Garber, C.E., et al. 2011. American College of Sports Medicine position stand. Quantity and quality of exercise for developing and maintaining cardiorespiratory, musculoskeletal, and neuromotor fitness in apparently healthy adults: Guidance for prescribing exercise. Medicine &s; Science in Sports & Exercise, 43 (7), 1334—59.
FAI (Functional Aging Institute). 2016. So who are these prospective clients? Accessed Jul. 14, 2016. www.functionalaginginstitute.com/.
ICAA (International Council on Active Aging). 2013. ICAA functional levels. Accessed Jun. 9, 2016. www.icaa.cc/activeagingandwellness/functionallevels.htm.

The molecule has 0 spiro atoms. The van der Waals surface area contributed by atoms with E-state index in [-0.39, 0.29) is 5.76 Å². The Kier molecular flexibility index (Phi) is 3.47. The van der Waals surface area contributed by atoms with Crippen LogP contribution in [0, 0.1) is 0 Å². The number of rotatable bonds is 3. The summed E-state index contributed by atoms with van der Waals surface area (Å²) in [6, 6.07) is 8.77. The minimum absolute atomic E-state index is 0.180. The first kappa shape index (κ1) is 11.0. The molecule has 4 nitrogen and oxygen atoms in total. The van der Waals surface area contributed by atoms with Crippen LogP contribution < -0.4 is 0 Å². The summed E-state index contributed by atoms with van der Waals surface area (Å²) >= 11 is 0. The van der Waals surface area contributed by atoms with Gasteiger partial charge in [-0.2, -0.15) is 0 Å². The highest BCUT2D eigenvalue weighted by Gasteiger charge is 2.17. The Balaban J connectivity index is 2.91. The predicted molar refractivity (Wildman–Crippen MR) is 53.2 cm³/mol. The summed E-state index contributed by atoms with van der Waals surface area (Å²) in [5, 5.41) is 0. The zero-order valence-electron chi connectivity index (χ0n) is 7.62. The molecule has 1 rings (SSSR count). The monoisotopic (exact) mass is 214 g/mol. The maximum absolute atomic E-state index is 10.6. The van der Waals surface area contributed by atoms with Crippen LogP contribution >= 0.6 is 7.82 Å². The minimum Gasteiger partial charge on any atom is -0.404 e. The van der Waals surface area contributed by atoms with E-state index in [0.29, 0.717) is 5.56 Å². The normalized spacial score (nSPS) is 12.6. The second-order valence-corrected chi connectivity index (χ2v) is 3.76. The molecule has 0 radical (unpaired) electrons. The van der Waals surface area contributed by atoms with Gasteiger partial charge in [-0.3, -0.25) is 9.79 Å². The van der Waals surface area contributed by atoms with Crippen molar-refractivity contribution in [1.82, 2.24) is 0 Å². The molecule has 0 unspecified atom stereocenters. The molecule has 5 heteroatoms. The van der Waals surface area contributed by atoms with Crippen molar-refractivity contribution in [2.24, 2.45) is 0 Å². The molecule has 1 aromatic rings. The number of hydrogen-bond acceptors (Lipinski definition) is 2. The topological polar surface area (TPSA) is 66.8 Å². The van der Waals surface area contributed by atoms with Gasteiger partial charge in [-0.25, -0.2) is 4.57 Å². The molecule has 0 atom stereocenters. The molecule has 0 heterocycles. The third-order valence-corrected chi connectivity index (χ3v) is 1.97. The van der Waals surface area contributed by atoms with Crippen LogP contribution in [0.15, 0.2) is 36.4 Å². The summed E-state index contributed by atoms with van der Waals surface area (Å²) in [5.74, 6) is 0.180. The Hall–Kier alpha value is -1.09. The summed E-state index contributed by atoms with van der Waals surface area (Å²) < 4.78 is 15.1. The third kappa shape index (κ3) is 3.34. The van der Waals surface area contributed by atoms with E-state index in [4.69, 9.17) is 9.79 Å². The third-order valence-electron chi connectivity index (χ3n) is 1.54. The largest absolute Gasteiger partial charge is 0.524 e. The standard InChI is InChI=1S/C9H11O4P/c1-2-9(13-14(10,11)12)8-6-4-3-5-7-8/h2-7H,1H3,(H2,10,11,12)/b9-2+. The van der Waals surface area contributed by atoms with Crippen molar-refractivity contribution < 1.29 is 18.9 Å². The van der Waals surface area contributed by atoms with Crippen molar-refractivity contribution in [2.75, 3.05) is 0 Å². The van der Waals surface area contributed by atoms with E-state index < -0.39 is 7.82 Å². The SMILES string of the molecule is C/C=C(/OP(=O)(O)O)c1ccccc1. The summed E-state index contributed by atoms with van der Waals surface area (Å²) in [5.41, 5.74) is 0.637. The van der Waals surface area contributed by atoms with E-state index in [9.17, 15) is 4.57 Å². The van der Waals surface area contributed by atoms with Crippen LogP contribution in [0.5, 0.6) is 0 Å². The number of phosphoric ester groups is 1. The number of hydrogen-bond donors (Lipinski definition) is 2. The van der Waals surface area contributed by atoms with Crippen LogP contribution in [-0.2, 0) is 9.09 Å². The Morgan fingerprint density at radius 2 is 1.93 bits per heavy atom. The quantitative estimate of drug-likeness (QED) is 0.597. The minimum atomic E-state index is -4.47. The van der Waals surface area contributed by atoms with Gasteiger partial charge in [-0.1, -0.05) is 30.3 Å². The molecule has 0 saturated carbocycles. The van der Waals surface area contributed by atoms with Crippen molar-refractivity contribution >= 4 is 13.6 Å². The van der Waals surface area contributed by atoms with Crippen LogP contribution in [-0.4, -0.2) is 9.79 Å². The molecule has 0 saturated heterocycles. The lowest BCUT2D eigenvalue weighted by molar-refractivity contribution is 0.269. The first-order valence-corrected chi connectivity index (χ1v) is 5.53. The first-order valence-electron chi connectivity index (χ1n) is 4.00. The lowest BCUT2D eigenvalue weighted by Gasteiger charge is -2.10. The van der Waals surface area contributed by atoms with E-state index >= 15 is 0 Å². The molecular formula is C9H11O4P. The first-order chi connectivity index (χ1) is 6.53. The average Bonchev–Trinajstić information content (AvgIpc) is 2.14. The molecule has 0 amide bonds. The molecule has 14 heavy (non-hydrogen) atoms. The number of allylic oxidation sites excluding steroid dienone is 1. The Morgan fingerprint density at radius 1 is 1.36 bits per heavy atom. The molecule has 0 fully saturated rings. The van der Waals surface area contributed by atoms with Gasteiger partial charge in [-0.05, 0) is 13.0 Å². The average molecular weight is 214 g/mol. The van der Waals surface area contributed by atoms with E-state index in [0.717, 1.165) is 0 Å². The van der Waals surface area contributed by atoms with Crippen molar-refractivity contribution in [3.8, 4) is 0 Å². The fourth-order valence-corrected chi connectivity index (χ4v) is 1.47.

Katzmarzyk, P.T., et al. 2009. Sitting time and mortality from all causes, cardiovascular disease, and cancer. Medicine & Science in Sports & Exercise, 41 (5), 998—1005.
Levine, J.A. 2011. The extreme dangers of sitting. Neurosynthesis. Accessed Aug. 15, 2016. https://neurosyntesisarchives.wordpress.com/2011/o1/20/the–extreme–dangers‐of–sitting/.
van der Berg, J.D., et al. 2014. Midlife determinants associated with sedentary behavior in old age. Medicine & Science in Sports & Exercise, 46 (7), 1359—65.